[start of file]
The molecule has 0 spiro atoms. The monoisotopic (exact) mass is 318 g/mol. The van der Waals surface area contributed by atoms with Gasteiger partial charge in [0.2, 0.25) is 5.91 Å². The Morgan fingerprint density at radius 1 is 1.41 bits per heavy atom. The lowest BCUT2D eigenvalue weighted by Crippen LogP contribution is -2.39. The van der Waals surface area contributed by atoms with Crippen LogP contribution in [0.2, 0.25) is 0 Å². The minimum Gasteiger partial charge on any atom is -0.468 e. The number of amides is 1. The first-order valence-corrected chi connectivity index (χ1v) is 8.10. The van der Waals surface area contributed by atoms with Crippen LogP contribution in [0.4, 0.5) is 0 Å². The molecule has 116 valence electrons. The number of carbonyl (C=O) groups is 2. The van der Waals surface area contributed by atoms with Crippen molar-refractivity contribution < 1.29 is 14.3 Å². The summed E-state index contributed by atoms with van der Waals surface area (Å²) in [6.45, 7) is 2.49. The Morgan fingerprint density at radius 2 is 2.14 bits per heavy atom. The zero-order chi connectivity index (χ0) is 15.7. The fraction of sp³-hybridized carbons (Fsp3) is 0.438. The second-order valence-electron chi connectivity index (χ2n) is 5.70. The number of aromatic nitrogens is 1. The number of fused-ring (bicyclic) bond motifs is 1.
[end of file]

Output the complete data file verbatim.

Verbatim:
The molecule has 0 spiro atoms. The monoisotopic (exact) mass is 318 g/mol. The van der Waals surface area contributed by atoms with Gasteiger partial charge in [0.2, 0.25) is 5.91 Å². The Morgan fingerprint density at radius 1 is 1.41 bits per heavy atom. The lowest BCUT2D eigenvalue weighted by Crippen LogP contribution is -2.39. The van der Waals surface area contributed by atoms with Crippen LogP contribution in [0.2, 0.25) is 0 Å². The minimum Gasteiger partial charge on any atom is -0.468 e. The number of amides is 1. The first-order valence-corrected chi connectivity index (χ1v) is 8.10. The van der Waals surface area contributed by atoms with Crippen LogP contribution in [0.4, 0.5) is 0 Å². The molecule has 116 valence electrons. The number of carbonyl (C=O) groups is 2. The van der Waals surface area contributed by atoms with Crippen molar-refractivity contribution < 1.29 is 14.3 Å². The summed E-state index contributed by atoms with van der Waals surface area (Å²) in [6.45, 7) is 2.49. The Morgan fingerprint density at radius 2 is 2.14 bits per heavy atom. The zero-order chi connectivity index (χ0) is 15.7. The fraction of sp³-hybridized carbons (Fsp3) is 0.438. The second-order valence-electron chi connectivity index (χ2n) is 5.70. The number of aromatic nitrogens is 1. The number of fused-ring (bicyclic) bond motifs is 1.